Today was a lovely D.C. day, with record breaking temperatures of 104 °F and a heat index of about 110 °F. Today was also the day I took my first trip to the Library of Congress to track down old Burmese legislation.
USIP’s Rule of Law Center has been working with the Asia Society, the Myanmar Development Resources Institute and advisors to the Burmese president, holding meetings about Burma’s transition away from authoritarian rule.
When I was asked to track down some of Burma’s pre-military junta codes, I didn’t anticipate leaving the office. Most legal research happens online - I just assumed I’d be able to find them electronically somewhere. I spent a good half-hour at my desk, checking all the usual foreign law resources, then resorting to a series of increasingly desperate Google searches. At last something popped up – a UCLA Law PDF of The Burma Code! I opened it excitedly, only to find that it was the 1910 version, not the Post WW II version I needed.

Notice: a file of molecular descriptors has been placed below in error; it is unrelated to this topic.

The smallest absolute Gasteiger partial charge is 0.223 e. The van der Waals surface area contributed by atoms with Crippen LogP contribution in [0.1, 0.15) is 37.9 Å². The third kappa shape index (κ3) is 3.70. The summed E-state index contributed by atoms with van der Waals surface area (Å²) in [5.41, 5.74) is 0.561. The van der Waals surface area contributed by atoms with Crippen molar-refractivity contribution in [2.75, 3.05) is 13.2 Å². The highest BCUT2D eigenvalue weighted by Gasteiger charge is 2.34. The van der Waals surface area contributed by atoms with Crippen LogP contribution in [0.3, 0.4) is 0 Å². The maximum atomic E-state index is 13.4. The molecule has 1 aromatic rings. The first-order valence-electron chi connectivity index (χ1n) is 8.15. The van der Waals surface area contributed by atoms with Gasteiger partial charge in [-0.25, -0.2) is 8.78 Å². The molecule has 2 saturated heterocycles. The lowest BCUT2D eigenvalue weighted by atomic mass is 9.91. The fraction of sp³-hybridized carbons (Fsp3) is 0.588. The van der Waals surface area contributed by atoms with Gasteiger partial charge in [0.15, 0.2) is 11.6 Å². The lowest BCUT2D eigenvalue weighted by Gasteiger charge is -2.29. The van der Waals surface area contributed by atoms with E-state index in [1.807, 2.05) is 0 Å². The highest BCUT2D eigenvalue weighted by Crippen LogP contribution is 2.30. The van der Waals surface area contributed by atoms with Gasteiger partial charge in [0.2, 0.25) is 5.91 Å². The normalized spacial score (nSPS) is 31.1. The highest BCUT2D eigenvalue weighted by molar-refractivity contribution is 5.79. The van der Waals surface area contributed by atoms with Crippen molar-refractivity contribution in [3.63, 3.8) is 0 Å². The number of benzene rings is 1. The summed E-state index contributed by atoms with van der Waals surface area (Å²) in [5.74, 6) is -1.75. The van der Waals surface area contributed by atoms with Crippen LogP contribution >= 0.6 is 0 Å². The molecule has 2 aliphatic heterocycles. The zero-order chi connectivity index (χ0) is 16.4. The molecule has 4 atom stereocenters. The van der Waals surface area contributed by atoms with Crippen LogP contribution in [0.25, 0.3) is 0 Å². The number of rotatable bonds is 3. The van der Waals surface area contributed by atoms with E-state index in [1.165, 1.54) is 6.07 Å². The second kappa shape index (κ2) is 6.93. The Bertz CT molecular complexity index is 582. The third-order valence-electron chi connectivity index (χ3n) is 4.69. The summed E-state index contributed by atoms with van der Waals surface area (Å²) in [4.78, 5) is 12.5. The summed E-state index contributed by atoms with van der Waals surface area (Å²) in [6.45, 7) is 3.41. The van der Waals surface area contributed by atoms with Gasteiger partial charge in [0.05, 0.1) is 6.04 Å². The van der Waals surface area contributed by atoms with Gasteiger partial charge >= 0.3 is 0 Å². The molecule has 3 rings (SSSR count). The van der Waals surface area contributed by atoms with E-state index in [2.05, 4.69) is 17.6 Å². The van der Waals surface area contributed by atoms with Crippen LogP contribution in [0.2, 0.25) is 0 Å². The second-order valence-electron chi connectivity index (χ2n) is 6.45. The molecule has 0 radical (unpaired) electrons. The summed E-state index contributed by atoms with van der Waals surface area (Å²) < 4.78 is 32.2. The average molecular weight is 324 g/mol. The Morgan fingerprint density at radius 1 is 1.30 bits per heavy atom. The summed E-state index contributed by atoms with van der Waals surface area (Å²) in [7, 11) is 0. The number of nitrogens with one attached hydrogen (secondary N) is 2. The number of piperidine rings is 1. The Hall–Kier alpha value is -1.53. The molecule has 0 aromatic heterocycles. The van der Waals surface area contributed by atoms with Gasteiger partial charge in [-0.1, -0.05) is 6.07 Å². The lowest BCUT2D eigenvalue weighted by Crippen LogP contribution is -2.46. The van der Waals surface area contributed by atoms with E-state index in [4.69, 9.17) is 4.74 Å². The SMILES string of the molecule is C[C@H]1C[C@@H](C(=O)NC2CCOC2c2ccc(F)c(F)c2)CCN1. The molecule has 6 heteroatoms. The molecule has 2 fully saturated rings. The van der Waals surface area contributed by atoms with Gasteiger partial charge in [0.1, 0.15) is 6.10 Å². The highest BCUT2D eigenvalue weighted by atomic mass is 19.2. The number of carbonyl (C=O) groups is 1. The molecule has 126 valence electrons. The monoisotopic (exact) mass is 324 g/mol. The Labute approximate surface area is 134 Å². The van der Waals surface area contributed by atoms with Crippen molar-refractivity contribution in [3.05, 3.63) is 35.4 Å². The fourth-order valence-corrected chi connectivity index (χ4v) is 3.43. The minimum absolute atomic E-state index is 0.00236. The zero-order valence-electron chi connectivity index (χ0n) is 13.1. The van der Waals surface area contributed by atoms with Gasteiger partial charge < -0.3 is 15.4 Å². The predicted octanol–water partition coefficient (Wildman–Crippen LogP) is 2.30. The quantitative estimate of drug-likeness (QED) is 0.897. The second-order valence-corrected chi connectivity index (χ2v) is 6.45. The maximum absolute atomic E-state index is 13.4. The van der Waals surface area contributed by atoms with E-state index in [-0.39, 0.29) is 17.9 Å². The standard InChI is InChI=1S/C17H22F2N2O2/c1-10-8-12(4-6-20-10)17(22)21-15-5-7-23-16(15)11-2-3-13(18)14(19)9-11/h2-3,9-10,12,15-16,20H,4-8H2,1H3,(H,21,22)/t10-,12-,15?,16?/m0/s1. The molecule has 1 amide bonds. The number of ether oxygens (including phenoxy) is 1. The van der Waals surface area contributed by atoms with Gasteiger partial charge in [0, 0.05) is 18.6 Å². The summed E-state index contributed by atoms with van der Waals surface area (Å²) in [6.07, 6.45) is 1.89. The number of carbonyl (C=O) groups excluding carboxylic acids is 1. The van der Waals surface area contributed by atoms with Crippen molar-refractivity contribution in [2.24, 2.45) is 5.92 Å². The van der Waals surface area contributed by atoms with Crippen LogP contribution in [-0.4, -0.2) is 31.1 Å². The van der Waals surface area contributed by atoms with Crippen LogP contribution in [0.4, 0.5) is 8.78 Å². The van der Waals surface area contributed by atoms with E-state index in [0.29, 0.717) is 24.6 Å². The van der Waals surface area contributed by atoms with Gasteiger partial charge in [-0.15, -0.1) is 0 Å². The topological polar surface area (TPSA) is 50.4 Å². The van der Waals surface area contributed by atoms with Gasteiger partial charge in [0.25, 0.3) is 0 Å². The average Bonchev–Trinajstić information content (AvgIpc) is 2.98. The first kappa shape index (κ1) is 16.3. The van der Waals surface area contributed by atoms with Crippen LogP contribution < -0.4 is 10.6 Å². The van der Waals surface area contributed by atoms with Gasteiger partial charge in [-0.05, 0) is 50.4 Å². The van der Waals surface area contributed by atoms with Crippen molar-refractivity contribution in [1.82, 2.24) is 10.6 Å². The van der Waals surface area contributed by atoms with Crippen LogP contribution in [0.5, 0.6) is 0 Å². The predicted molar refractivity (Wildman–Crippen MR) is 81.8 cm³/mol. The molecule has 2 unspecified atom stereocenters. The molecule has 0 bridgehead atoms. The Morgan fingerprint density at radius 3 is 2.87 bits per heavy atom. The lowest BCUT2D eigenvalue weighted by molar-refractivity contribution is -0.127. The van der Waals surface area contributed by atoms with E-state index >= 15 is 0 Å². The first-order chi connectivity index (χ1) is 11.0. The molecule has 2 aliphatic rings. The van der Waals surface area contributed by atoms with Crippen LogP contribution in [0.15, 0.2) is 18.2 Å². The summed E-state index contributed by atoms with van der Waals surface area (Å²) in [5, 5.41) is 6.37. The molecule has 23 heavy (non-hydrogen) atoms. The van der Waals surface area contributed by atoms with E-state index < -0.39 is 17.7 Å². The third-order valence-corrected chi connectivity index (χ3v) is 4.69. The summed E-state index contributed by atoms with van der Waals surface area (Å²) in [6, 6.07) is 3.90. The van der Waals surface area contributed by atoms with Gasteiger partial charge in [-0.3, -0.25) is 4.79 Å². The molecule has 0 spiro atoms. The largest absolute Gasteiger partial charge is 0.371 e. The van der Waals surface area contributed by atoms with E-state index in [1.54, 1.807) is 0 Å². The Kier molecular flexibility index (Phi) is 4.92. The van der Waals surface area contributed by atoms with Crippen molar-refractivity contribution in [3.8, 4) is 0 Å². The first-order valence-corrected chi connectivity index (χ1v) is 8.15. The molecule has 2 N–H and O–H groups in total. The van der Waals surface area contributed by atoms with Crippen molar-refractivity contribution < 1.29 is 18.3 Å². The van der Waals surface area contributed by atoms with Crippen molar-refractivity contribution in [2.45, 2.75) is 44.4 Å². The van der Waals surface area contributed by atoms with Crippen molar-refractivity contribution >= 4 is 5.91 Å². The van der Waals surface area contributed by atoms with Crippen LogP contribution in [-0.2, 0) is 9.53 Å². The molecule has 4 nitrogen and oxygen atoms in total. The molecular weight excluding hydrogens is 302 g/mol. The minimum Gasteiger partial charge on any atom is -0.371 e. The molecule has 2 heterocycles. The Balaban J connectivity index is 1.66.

Finally realizing that I might have to use a book, I searched for the nearest library with copies of the laws. There are under 20 copies of the version of Burma Code I needed, and only 1 in Washington D.C., at the Library of Congress. There is no electronic version, and the books cannot be checked out. The only way to get copies of the laws for USIP was to go to the Library and photocopy most of 13 volumes of legislation.
The trip itself was also much more involved than I’d anticipated. The Library of Congress is actually a complex of three buildings – one housing one book I needed, one housing the other thirteen books I needed and one which housing the only place in the Library you can get a photocopy card with a receipt for reimbursement. I spent about 70% of my time in the Library tracking down books and copying the laws and the other 30% running back and forth between buildings in the extreme heat.
All in all it was a very successful day. By the end of the day, I’d managed to copy just under half of the laws I needed – which means another trip to visit the librarians in the Foreign Laws Reading Room is in my future.
I also acquired a large print of a photo of Steve McQueen preparing to race. . . some kind of a car. For a few dollars each, Reproduction Services sells photo reproductions that were requested but not collected.
Now who would forget to pick up this gem?